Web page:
In my library is a small volume titled My Favorite Science Fiction Story edited Martin H. Greenberg (DAW, 1999). Greenberg asked a number of prominent SF writers to name their favorite reads, and it contains tales beloved of Connie Willis, Greg Bear, Lois McMaster Bujold, Arthur C. Clarke, and more. It was a fascinating peek into their heads, to see what entertained or inspired some of my favorite authors. I picked it up after being on several panels with Greenberg, where he always had a light scotch that he sipped as he shared his expertise.
I have a few favorite science fiction stories that I read and reread. I’m no Bujold, or even a Greenberg, but in case you have not read these gems I hope you can find them and enjoy them. They pass the test of time. And they give you a glimpse into my head, as it were; if you are submitting to Abyss & Apex that might be a useful thing.
Hands down, the best classic story comfort read I’ve even read was “The Ethical Equations” by Murray Leinster, published in Giants Unleashed, edited by Groff Conklin (Grossett & Dunlap, 1965). The shiny idea: mathematicians have figured out the equations that govern ethical behavior and can predict how individuals and groups will fare based on their choices. The story is done as a mystery: a young, politically-connected ensign finds what looks to be an alien ship out past Jupiter. How he handles the intricacies and side issues of applying the ethical equations has implications for all of humanity.
If I need a little fun I reread (or if I really want to tweak others I read aloud) “Bronte’s Egg” by Richard Chwedyk (F&SF 2002). It concerns life in a charitable group home for bio-toys that had been abused or abandoned, miniature dinosaurs– Saurs–who have a lot to offer. It’s a faux light tale with a very, very strong message: how we treat other sentient beings is not always correct, but hopefully enough of us will get it right so there’s a chance for them.
I’m a fan of the entire Vorkosigan Saga but for a short read it’s hard to beat “Winterfair Gifts” by Lois McMaster Bujold in the Irresistible Forces edited by Catherine Asaro (New American Library, 2004). The story concerns a horrific murder averted, with a side order of romance, and it’s told unusually in the POV of one of Miles’ armsmen: Roic. The “live in the now” message and the acceptance of who you are that both he and the bioengineered female soldier Taura evince is affirming.
Another hard science fiction story I really enjoy is “The Hydrogen Wall” by Gregory Benford, published in Hartwell & Cramer’s Year’s Best SF 9 (Eos, 2004). We are about to be consumed by a cosmic event that will destroy our solar system, but a potential salvation comes in the form of an alien intelligence, and a message, transmitted encoded in nothing less than a pulsar. What will it cost–personal and species-wide–to implement that salvation?
Every once in a while I reread “A Quiet One” by Anne McCaffrey in 2041: 12 Tales from the Future, edited by Jane Yolen (Laurel Leaf, 1994). It’s such a satisfying tale, where a young woman in the future is “horse-crazy” but overpopulation and interstellar travel have relegated horsemanship and horse breeding the work of a very select few humans. She does all the requisite work to try out for that group. There are, however, certain universal things about proving yourself to a bunch of rugged ranch hands. I, who worked in a male-dominated field, always strongly identify with the female protagonist and her hard-fought victory in fitting in.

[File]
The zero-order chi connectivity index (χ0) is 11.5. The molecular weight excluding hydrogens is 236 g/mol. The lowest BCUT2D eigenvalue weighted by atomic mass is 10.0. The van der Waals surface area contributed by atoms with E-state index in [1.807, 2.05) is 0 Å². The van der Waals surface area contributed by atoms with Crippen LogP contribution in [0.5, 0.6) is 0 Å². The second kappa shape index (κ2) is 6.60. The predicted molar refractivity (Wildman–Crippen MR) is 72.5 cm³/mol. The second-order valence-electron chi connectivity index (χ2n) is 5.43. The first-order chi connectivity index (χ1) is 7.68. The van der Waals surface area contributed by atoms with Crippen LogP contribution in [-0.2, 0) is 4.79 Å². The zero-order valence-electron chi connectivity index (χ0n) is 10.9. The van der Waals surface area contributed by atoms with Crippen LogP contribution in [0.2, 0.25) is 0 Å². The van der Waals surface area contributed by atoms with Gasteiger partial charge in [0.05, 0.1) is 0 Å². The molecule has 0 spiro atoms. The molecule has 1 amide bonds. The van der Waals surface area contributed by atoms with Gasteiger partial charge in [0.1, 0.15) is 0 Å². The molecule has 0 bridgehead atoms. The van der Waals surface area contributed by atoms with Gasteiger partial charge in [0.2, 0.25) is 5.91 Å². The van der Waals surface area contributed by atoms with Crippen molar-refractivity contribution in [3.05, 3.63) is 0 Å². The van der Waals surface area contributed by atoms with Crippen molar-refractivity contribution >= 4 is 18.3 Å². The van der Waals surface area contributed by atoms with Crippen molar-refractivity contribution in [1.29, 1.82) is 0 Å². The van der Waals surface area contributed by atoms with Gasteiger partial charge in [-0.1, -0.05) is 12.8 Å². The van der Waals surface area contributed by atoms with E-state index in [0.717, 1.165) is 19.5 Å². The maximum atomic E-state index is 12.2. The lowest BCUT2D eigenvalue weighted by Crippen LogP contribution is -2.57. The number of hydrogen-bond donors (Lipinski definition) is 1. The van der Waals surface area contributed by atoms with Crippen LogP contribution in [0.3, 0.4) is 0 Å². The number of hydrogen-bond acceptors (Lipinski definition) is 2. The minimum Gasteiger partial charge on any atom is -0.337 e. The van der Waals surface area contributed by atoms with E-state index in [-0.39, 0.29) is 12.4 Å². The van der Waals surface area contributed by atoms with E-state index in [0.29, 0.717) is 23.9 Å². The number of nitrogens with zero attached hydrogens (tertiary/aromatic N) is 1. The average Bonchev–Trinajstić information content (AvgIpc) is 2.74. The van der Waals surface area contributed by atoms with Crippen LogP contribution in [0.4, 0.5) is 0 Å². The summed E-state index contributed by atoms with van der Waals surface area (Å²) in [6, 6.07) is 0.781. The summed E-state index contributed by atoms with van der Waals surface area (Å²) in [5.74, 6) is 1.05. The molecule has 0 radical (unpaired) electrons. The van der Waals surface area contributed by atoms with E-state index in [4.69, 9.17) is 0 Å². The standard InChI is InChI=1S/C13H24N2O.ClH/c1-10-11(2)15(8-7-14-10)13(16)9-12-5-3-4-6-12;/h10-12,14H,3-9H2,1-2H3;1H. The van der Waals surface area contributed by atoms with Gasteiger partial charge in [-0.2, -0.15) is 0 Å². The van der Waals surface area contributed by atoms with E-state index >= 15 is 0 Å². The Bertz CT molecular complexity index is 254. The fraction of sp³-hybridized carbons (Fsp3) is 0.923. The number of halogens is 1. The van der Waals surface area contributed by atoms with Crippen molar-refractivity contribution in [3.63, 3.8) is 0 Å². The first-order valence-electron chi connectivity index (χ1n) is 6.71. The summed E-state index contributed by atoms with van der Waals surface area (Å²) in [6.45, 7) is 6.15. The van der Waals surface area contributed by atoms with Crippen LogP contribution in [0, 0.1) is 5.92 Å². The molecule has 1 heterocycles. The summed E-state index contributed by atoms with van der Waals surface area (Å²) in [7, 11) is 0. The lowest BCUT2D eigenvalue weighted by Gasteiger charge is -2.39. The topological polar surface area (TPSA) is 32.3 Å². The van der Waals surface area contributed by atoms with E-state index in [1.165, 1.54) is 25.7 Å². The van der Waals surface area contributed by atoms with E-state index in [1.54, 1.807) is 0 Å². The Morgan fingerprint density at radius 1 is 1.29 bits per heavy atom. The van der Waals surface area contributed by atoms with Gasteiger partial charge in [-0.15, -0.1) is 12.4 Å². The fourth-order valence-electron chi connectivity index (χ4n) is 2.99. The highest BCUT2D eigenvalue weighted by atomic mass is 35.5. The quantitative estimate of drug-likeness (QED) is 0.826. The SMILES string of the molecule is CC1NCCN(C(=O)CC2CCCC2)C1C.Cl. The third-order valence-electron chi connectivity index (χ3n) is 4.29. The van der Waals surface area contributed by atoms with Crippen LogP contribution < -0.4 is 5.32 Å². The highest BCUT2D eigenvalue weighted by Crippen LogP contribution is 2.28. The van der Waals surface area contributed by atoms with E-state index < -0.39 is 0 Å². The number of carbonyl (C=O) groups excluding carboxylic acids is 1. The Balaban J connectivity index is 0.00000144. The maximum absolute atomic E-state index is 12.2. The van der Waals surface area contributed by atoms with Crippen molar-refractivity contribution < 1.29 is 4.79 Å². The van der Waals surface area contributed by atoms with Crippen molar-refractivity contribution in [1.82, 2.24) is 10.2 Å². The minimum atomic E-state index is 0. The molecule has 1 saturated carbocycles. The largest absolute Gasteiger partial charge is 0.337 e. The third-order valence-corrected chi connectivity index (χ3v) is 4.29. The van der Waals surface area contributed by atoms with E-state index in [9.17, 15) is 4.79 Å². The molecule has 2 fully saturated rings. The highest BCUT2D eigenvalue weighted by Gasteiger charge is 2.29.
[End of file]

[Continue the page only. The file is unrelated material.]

Then there is the story of how Honor Harrington’s great grandmother made the first contact between the sentient, six-limbed tree cats of her homeworld and humanity. “A Beautiful Friendship” in More Than Honor (Baen, 1998) traces the start of the unbreakable bond between select members of the two species, where despite the disapproval of peers the human girl and the tree cat she emotionally mates with fight incredible odds–to the death–rather than be separated. It’s a very well-done first contact story, with a fully believable and entrancing alien POVs.
I understand that my favorite short story by Joe Haldeman is his favorite as well. “For White Hill” in his collection, A Separate War and Other Stories (Ace, 2006) is based on a Shakespearean sonnet and talks about many things: the fleeting nature of life, the enduring nature of love and beauty, and the law of unintended consequences.
Finally, I have to mention that I love “Bears Discover Fire” by Terry Bisson (Asimov’s August, 1990 – get it now in this collection) not only because it overcame my late mother’s prejudice against SF and turned her into an avid reader of the genre, but because of its warmth and wit and sense of wonder.
I’ve been privileged to publish quite a few of my favorites are well. But that, as they say, is tale for another day.
Wendy S. Delmater
Illustration “Whispers in the Spectrum” via wallpaperswa.com